On average, it costs us $460 per unit per month to properly manage and maintain an affordable rental housing property. This amount does not include replacement reserves, asset management costs (ensuring the property is managed properly and investors are satisfied with compliance and financial performance), or debt service. For a two-bedroom ELI unit in Tulare County, that means we have basic operating costs that are $60 higher than we can charge in rent ($400). Since we are committed to sustainable affordable housing, we also fully fund replacement reserves and take asset management seriously, which together averages around another $75 per unit per month. Add permanent debt to this picture and your pro forma begins to groan. For instance, on a modest permanent loan of $720,000 for one of our Tulare County projects (representing a mere 7 percent of the overall development cost), the monthly cost per unit to make the loan payment is $91. In this scenario, we are having to make up $226 per month in rent for the ELI units from our non-ELI units.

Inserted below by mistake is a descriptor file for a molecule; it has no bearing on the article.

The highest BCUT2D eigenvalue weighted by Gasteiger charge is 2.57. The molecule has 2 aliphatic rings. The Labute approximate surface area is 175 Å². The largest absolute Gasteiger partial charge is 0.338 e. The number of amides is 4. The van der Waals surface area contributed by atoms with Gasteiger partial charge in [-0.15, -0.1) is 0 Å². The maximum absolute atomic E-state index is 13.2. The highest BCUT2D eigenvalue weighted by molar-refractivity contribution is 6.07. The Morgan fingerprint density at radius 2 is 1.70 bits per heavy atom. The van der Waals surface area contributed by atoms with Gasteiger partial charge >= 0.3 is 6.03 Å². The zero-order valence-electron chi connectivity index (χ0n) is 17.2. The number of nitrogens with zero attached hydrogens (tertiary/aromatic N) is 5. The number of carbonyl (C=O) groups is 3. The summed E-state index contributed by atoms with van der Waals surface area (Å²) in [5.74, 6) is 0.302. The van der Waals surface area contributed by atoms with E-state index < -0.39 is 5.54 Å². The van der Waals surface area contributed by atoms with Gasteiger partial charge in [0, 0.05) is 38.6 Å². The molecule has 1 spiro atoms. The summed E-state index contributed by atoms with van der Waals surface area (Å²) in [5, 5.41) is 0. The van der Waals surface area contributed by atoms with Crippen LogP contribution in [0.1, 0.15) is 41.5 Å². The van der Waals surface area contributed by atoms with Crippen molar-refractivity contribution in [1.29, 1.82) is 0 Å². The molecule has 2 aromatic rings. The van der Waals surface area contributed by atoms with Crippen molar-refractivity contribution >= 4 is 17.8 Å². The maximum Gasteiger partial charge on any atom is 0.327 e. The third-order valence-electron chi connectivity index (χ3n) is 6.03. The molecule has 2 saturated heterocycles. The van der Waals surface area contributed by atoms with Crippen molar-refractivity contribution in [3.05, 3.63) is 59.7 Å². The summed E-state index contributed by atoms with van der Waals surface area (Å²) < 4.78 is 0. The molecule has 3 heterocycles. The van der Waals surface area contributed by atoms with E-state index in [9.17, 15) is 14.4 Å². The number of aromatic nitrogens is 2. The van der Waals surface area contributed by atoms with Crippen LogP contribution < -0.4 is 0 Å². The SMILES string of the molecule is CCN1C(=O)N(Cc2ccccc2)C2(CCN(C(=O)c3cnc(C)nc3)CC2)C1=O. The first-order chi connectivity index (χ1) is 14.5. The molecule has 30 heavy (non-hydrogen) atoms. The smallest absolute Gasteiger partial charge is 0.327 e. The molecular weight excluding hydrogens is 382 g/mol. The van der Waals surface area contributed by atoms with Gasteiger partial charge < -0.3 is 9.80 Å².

For us, the upshot is that the units targeted at households making 40 to 60 percent of the area median income (AMI) regularly subsidize the ELI units in the project, and that limits the percentage of ELI units we can build. We have just barely been able to structure our recent projects to target 10 percent of the units to ELI households without an operating deficit reserve. A project that came with a funding requirement for 30 percent ELI units is requiring a $130,000 operating deficit reserve for 15 years.

Focusing too heavily on extremely low-income households challenges our ability to create new financially viable affordable housing. And yet there are well-meaning funding programs out there that keep pushing us to do just that.

Increasingly, the funding streams we depend on to build new affordable rental communities favor targeting high numbers of units to ELI households in order for a project to be competitive—typically 10 to 20 percent. This includes the National Housing Trust Fund, our state’s Low-Income Housing Tax Credit allocating agency, and most state-specific funding programs, even when state specific programs are allocating federal funds where this is not required (such as HOME and Community Development Block Grants).

Rural Areas Are Different